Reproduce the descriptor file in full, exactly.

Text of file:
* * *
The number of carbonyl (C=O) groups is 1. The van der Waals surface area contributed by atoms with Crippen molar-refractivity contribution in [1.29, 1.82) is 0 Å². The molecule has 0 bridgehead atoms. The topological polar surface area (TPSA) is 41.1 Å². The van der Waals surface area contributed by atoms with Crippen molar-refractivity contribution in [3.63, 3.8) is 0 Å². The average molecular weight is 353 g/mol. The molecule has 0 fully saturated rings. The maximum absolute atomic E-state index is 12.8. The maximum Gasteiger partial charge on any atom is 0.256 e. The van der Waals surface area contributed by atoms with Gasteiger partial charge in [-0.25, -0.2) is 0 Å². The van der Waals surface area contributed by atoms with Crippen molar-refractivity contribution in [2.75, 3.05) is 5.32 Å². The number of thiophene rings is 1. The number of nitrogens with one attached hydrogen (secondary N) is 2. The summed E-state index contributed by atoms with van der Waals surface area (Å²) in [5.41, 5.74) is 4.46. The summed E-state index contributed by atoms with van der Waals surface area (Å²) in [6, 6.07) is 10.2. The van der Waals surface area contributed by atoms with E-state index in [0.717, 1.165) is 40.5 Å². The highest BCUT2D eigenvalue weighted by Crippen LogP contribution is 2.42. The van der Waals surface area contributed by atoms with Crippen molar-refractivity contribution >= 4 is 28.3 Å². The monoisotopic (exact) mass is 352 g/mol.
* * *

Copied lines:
The number of carbonyl (C=O) groups is 1. The van der Waals surface area contributed by atoms with Crippen molar-refractivity contribution in [1.29, 1.82) is 0 Å². The molecule has 0 bridgehead atoms. The topological polar surface area (TPSA) is 41.1 Å². The van der Waals surface area contributed by atoms with Crippen molar-refractivity contribution in [3.63, 3.8) is 0 Å². The average molecular weight is 353 g/mol. The molecule has 0 fully saturated rings. The maximum absolute atomic E-state index is 12.8. The maximum Gasteiger partial charge on any atom is 0.256 e. The van der Waals surface area contributed by atoms with Gasteiger partial charge in [-0.25, -0.2) is 0 Å². The van der Waals surface area contributed by atoms with Crippen molar-refractivity contribution in [2.75, 3.05) is 5.32 Å². The number of thiophene rings is 1. The number of nitrogens with one attached hydrogen (secondary N) is 2. The summed E-state index contributed by atoms with van der Waals surface area (Å²) in [5.41, 5.74) is 4.46. The summed E-state index contributed by atoms with van der Waals surface area (Å²) in [6, 6.07) is 10.2. The van der Waals surface area contributed by atoms with E-state index in [0.717, 1.165) is 40.5 Å². The highest BCUT2D eigenvalue weighted by Crippen LogP contribution is 2.42. The van der Waals surface area contributed by atoms with Crippen molar-refractivity contribution >= 4 is 28.3 Å². The monoisotopic (exact) mass is 352 g/mol.